Monthly Archives: November 2016

Luo Falls in Munali: My analysis of Justice Musona’s ruling in Mwamba v Nkandu Luo (2016)

By E. Munshya, LLM, MBA, MDIV.

Elias Munshya New

Elias Munshya (of the Alberta Bar)

Justice E. L. Musona on Tuesday, November 22, 2016 delivered his ruling in the Munali Constituency parliamentary petition. It is a 56-page judgment imbued with story. Good story is what makes a good case. In fact, stories win cases. A trial is a story. Gathering of evidence involves story telling. Unless you learn to tell a story, you cannot win in court. Going through the judgment, you can see how the petitioner Doreen Sefuke Mwamba told her story and arranged her evidence. It was quite an emotional story too and quite compelling. It also involved some hilarious features like when one of the petition witnesses testified that they saw PF cadres give soft drinks to police men, allegedly laced with some substance that caused the police officers to fall into a deep sleep immediately after taking the drinks. It is while the police slept, testified the witness, that PF cadres helped themselves to stuffing the ballot boxes-packing and unpacking them. Every story needs such twists and turns. And in the Mwamba v. Luo and others, you have the story, you have everything. Perhaps the saddest part of the evidence was when candidate Mwamba testified that she feared for her life as she and other members of the UPND were being beaten on top of the campaign double decker bus in Mtendere. PF cadres were shouting among themselves and encouraging each other to do what Ms. Mwamba understood was going to be rape. No candidate in Zambia needs to live in this kind of fear. Our country can do better and must do better. Rape or the threat of rape has no place in our country’s political discourse.

Justice Musona has captured the spirit of democracy in his ruling. I find it quite thrilling. He has categorically put it very eloquently that the Electoral Commission of Zambia has the duty to ensure that it complies with the law. Particularly, Mr. Justice Musona took issues with the Form Gen. 12 which in many polling stations had not been signed by polling agents. He then added this important statement on page J43:

“In a democratic society like Zambia, no area can be a NO-GO-ZONE to other political parties. Each political party is free to campaign in any area without hindrance from any rival political parties”.

This statement is a direct indictment on all of us and I hope that the Electoral Commission of Zambia will heed Mr. Justice Musona’s thoughts here and allow for elections that are truly free and fair for all political players. Justice Musona did not spare the state either. He indicted the police as having been complacent in the Munali unfair election stating “the state also did not show what action the State police took regarding that merciless attack by PF supporters on UPND supporters. State police, therefore, like the Electoral Commission of Zambia, have let down the people of Munali constituency”. It cannot get any uglier than this. We had better pay heed to Justice Musona’s rebuke.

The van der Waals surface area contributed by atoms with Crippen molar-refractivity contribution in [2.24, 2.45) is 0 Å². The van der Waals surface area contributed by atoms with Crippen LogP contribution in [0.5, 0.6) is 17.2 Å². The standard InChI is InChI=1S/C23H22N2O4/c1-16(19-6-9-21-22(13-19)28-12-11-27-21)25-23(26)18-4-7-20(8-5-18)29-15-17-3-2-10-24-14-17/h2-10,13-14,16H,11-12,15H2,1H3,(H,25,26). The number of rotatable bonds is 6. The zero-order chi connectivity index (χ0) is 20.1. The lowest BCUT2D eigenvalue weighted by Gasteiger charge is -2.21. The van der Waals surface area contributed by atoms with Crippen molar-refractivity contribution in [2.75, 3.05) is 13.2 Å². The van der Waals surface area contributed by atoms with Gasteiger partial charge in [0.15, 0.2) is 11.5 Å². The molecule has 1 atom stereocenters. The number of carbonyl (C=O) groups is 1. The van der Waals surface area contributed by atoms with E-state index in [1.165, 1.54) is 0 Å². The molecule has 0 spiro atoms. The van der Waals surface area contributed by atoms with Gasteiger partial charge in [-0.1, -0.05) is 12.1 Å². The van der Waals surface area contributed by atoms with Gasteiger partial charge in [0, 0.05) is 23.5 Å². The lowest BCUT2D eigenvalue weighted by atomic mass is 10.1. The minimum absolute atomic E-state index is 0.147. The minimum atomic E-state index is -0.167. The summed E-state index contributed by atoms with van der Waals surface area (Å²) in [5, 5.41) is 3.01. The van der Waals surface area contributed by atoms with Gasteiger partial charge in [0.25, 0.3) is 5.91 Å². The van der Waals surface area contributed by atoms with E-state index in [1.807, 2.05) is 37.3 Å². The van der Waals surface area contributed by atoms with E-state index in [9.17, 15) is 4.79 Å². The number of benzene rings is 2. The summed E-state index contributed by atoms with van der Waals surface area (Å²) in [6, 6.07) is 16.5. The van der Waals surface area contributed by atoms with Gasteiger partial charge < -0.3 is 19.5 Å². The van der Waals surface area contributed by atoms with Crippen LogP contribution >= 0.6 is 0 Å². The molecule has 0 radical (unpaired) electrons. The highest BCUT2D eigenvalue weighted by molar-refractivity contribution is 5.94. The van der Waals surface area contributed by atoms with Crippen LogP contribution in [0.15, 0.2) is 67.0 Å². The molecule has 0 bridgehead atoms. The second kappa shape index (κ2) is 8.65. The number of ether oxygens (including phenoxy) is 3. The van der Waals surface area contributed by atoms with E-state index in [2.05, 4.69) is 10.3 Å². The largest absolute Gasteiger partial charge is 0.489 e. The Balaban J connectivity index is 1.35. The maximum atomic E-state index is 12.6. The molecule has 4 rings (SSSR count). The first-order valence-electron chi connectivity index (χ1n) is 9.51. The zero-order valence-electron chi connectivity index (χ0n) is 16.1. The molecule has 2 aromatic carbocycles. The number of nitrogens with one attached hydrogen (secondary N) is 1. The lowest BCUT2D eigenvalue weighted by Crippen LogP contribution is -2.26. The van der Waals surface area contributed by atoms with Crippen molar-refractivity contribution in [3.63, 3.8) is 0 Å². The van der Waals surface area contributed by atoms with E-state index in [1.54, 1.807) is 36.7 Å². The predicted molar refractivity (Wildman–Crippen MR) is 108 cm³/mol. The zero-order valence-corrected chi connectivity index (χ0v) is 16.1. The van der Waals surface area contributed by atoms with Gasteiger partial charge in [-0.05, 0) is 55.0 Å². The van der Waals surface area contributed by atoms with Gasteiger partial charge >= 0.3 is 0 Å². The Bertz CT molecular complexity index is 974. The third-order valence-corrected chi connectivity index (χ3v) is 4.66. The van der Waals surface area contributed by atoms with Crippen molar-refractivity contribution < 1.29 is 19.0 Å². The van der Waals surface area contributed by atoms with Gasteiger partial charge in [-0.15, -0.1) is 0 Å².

I understand that Professor Luo is appealing Justice Musona’s ruling. For all the good things this decision is to Zambian electoral jurisprudence, I believe an appeal would be in order. Justice Musona is quite right about the violence characteristic of the Munali constituency. He is right in his concern with the general lapse of the Electoral Commission of Zambia, but I find it difficult to accept the idea that the petitioner discharged its burden sufficiently on the charges. The greatest weakness in Mr. Justice Musona’s legal reasoning has to do with the nexus between the illegal acts and the impact on the majority of the electorate in Munali. I am finding it difficult to find the connection. For now, the matter may be appealed, or maybe it has been appealed already and we wait to hear what the constitution court will say about it.

Whereas Mr. Justice Musona is right about the standard of proof required in electoral petitions, I do not see how he uses this standard considering the evidence before him. For example, how does he connect the acts of the violent cadres on the double decker bus with the candidate or her agent? The law does not punish the candidate for the acts of violence perpetrated by cadres, candidates are held accountable for the acts the candidates do or acts that are done with their knowledge or approval or approval of their electoral agents. I think that may be the question the appellant court must answer.

For now, we notice the good with Justice Musona’s judgment, but we also face the challenge of how he came to the decision. No matter how the Constitutional Court looks at, we will all have to agree with Justice Musona that, “Each political party is free to campaign in any area without hindrance from any rival political parties.”